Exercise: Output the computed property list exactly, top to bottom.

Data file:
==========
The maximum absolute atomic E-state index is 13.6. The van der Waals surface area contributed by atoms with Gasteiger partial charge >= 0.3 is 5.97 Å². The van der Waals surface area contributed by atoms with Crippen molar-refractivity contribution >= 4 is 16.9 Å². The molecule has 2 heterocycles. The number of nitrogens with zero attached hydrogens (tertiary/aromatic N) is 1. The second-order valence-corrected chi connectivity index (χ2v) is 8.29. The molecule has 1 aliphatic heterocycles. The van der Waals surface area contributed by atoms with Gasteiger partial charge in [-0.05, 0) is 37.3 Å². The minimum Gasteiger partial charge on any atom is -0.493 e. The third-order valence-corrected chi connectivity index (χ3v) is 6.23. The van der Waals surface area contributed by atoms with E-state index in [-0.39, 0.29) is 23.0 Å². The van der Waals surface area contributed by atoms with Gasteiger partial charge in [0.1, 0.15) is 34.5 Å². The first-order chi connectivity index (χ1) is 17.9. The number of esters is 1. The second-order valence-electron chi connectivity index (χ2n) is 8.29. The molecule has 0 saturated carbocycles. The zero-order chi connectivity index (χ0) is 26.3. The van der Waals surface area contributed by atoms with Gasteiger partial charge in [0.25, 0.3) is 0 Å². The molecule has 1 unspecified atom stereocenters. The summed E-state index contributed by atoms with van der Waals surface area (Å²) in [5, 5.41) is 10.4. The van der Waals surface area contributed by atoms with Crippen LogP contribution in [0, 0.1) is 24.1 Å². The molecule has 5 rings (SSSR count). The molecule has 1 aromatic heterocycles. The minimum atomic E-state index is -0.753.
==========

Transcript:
The maximum absolute atomic E-state index is 13.6. The van der Waals surface area contributed by atoms with Gasteiger partial charge >= 0.3 is 5.97 Å². The van der Waals surface area contributed by atoms with Crippen molar-refractivity contribution >= 4 is 16.9 Å². The molecule has 2 heterocycles. The number of nitrogens with zero attached hydrogens (tertiary/aromatic N) is 1. The second-order valence-corrected chi connectivity index (χ2v) is 8.29. The molecule has 1 aliphatic heterocycles. The van der Waals surface area contributed by atoms with Gasteiger partial charge in [-0.05, 0) is 37.3 Å². The minimum Gasteiger partial charge on any atom is -0.493 e. The third-order valence-corrected chi connectivity index (χ3v) is 6.23. The van der Waals surface area contributed by atoms with E-state index in [-0.39, 0.29) is 23.0 Å². The van der Waals surface area contributed by atoms with Gasteiger partial charge in [0.1, 0.15) is 34.5 Å². The first-order chi connectivity index (χ1) is 17.9. The number of esters is 1. The second-order valence-electron chi connectivity index (χ2n) is 8.29. The molecule has 0 saturated carbocycles. The zero-order chi connectivity index (χ0) is 26.3. The van der Waals surface area contributed by atoms with Gasteiger partial charge in [0.25, 0.3) is 0 Å². The molecule has 1 unspecified atom stereocenters. The summed E-state index contributed by atoms with van der Waals surface area (Å²) in [5, 5.41) is 10.4. The van der Waals surface area contributed by atoms with Crippen LogP contribution in [0, 0.1) is 24.1 Å². The molecule has 5 rings (SSSR count). The molecule has 1 aromatic heterocycles. The minimum atomic E-state index is -0.753.